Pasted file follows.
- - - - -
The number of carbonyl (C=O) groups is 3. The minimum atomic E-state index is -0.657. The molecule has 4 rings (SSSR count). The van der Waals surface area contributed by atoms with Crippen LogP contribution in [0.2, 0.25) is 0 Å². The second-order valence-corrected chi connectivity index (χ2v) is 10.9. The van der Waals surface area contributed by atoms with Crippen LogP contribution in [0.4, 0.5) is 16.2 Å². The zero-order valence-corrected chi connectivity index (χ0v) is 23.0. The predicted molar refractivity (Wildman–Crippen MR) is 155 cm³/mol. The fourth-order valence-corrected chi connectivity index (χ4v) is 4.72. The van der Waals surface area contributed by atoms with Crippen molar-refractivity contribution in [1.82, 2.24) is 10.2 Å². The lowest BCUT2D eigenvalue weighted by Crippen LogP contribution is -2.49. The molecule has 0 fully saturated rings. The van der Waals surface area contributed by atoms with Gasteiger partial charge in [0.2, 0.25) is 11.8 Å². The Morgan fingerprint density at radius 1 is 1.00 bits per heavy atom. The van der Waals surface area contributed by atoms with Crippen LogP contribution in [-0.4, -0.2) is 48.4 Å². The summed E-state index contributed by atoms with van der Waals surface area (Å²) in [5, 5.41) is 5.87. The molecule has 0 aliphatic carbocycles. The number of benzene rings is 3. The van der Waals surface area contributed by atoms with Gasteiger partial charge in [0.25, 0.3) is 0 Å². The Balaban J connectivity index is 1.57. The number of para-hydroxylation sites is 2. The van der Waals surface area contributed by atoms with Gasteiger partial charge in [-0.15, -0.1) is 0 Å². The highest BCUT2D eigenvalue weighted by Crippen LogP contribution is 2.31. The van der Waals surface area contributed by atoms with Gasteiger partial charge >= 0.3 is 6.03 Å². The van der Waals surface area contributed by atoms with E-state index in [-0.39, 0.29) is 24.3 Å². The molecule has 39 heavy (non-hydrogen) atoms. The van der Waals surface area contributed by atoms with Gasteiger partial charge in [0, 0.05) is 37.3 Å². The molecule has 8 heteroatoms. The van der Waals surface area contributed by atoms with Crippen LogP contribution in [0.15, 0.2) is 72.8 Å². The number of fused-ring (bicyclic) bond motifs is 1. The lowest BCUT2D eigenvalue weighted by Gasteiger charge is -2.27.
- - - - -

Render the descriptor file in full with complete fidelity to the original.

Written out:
The number of carbonyl (C=O) groups is 3. The minimum atomic E-state index is -0.657. The molecule has 4 rings (SSSR count). The van der Waals surface area contributed by atoms with Crippen LogP contribution in [0.2, 0.25) is 0 Å². The second-order valence-corrected chi connectivity index (χ2v) is 10.9. The van der Waals surface area contributed by atoms with Crippen LogP contribution in [0.4, 0.5) is 16.2 Å². The zero-order valence-corrected chi connectivity index (χ0v) is 23.0. The predicted molar refractivity (Wildman–Crippen MR) is 155 cm³/mol. The fourth-order valence-corrected chi connectivity index (χ4v) is 4.72. The van der Waals surface area contributed by atoms with Crippen molar-refractivity contribution in [1.82, 2.24) is 10.2 Å². The lowest BCUT2D eigenvalue weighted by Crippen LogP contribution is -2.49. The molecule has 0 fully saturated rings. The van der Waals surface area contributed by atoms with Gasteiger partial charge in [0.2, 0.25) is 11.8 Å². The Morgan fingerprint density at radius 1 is 1.00 bits per heavy atom. The van der Waals surface area contributed by atoms with Crippen LogP contribution in [-0.4, -0.2) is 48.4 Å². The summed E-state index contributed by atoms with van der Waals surface area (Å²) in [5, 5.41) is 5.87. The molecule has 0 aliphatic carbocycles. The number of benzene rings is 3. The van der Waals surface area contributed by atoms with Gasteiger partial charge in [0.25, 0.3) is 0 Å². The Balaban J connectivity index is 1.57. The number of para-hydroxylation sites is 2. The van der Waals surface area contributed by atoms with Gasteiger partial charge in [-0.15, -0.1) is 0 Å². The highest BCUT2D eigenvalue weighted by Crippen LogP contribution is 2.31. The van der Waals surface area contributed by atoms with Gasteiger partial charge >= 0.3 is 6.03 Å². The van der Waals surface area contributed by atoms with E-state index in [-0.39, 0.29) is 24.3 Å². The molecule has 39 heavy (non-hydrogen) atoms. The van der Waals surface area contributed by atoms with Gasteiger partial charge in [0, 0.05) is 37.3 Å². The molecule has 8 heteroatoms. The van der Waals surface area contributed by atoms with Crippen LogP contribution in [0.15, 0.2) is 72.8 Å². The number of fused-ring (bicyclic) bond motifs is 1. The lowest BCUT2D eigenvalue weighted by Gasteiger charge is -2.27.